Home stories My Italian In-Laws: Two Weeks In Cassino: Part 1: Italian Cuisine And I Suck At Cooking

My Italian In-Laws: Two Weeks In Cassino: Part 1: Italian Cuisine And I Suck At Cooking

written by M.E. Evans December 6, 2013

On December 16th my husband and I are going to the US for the holidays. We’ll be staying for a few months to take care of some business (don’t worry I have dozens of posts saved and will post them regularly. Plus, I’ll be writing about importing my Italian husband and his experience in the US . Cannot wait.) We’re insane so we’re bringing Oliver with us. That’s right. This asshole:

He'll Probably Be Booked For Terrorism After This.

He’ll Probably Be Booked For Terrorism After We Land.

In the meantime my husband, F and I are staying with his parents in the great city of  Cassino for TWO WEEKS. Someone bring me a Xanax laced with vodka, please. I mean, things are better since The Great Battle Of Boundaries, and his family has calmed down considerably in the sense that they mostly stopped poking my “tiny” boobs or screaming “but why you do dis to us!?” while jabbing an accusing finger in my direction. Things are better. I love them, they’re family, but being in a house with them is like taking twenty hits of acid and then crawling into a trunk filled with rats.

The worst thing is that my husband awesome husband turns into a spoiled brat here. He’s not sexist at home and he’s all about 50/50 chores and he’s not lazy at all. When he’s here it’s like he reverts to being in utero. He doesn’t do his own laundry because his mom does it (she sneaks in and steals my underwear to wash too and I have to wrestle them from her which is super awkward and not really what I pictured myself doing at thirty-two). He doesn’t cook or help clean, he doesn’t do the dishes, he doesn’t cook for himself or get up to walk five feet to the fridge for wine. His mom does it all after spending a full day teaching children that if they mess up Jesus will shoot them in the ass with a lightning bolt (she’s teaches catholicism). She comes home for lunch, cleans the house, cooks lunch, cleans, goes back to work then returns home in the evening, cooks dinner, cleans, and then while my husband stretches out on the couch from a long day of doing NOTHING she irons his shirts until midnight. “Italian children are spoiled,” she tells me while she wipes the sweat from her forehead after carrying my husband to bed at night. “I can’t imagine why.” I mumble. I try to motivate F to help her more but he just stares blankly at me, grunts, makes weird hand gestures I can’t understand and stays attached to the couch. “My mom is nuts,” he’ll sigh while she runs across the field nearby with a dagger slaying dinner with her bare hands. “I wonder why.” I’ll mumble, again.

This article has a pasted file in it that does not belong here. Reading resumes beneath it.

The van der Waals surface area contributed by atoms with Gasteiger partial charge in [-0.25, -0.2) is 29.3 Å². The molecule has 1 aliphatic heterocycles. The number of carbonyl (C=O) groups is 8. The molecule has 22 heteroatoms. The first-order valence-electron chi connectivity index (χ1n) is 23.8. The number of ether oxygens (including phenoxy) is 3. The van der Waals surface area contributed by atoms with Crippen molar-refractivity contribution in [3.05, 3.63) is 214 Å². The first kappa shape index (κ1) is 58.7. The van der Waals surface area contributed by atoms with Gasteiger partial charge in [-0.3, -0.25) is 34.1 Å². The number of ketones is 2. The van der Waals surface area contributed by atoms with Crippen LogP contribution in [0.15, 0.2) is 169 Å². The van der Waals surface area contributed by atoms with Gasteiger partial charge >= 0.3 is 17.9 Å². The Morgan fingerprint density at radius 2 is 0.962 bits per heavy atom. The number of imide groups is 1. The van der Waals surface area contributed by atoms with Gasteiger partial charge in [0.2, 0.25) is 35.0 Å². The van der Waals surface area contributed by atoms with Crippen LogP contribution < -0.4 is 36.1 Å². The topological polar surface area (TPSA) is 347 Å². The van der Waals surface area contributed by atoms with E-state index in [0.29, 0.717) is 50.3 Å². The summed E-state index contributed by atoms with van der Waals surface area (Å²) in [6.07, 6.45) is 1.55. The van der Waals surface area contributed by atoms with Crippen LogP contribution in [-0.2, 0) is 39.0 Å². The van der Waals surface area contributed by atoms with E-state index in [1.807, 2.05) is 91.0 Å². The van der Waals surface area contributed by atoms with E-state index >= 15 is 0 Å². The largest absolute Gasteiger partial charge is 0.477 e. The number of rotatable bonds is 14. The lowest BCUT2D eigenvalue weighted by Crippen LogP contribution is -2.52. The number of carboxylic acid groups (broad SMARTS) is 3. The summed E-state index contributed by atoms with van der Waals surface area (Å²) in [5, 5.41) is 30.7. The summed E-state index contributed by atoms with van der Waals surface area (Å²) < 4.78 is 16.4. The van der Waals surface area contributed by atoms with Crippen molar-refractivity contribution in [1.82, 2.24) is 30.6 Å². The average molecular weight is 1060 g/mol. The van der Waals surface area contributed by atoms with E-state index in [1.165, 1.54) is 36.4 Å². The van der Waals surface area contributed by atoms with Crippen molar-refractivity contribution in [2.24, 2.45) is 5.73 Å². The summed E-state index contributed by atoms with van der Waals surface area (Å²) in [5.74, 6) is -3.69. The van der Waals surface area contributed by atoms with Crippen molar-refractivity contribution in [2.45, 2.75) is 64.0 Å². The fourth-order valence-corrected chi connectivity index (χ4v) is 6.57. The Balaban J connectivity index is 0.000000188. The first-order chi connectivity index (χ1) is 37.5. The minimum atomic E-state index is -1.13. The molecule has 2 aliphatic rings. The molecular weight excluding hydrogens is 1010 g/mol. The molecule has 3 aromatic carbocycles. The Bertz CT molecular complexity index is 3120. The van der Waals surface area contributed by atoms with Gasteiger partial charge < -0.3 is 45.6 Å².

Right now tensions are extra high with us leaving for a bit but even more so because the parents are planning a large southern Italian lunch tomorrow afternoon. It’s the kind of southern Italian lunch that lasts for six. fucking. hours. They do this particular lunch every year for F’s friends. The lunch is in Cellole where my mother-in-law is from which is kind of like a Mississippi hick town. The lunch is supposed to be fun but everyone is so worried about being judged that they don’t seem to be enjoying it. It’s the sad result of everything being about appearances. The preparation has the whole family so stressed out that my father-in-law has only eaten Chamomile tea for two days. They’ve ordered every meat imaginable from multiple sources making sure to get the best deal (they do this by calling everyone they know and asking if they’ve seen deals lately). They’ve pre-ordered cheese and wine. Lamb heads are floating in some giant pot on the balcony. The cow testicles and cheese with worms will arrive in the morning.  “I am not eating any food that will be served at the same table as worm cheese, lamb brains or any form of testicle. Have you seen testicles? I don’t want them near me when they are attached to someone.” I tell F who can’t understand why I am “so picky when it comes to food.”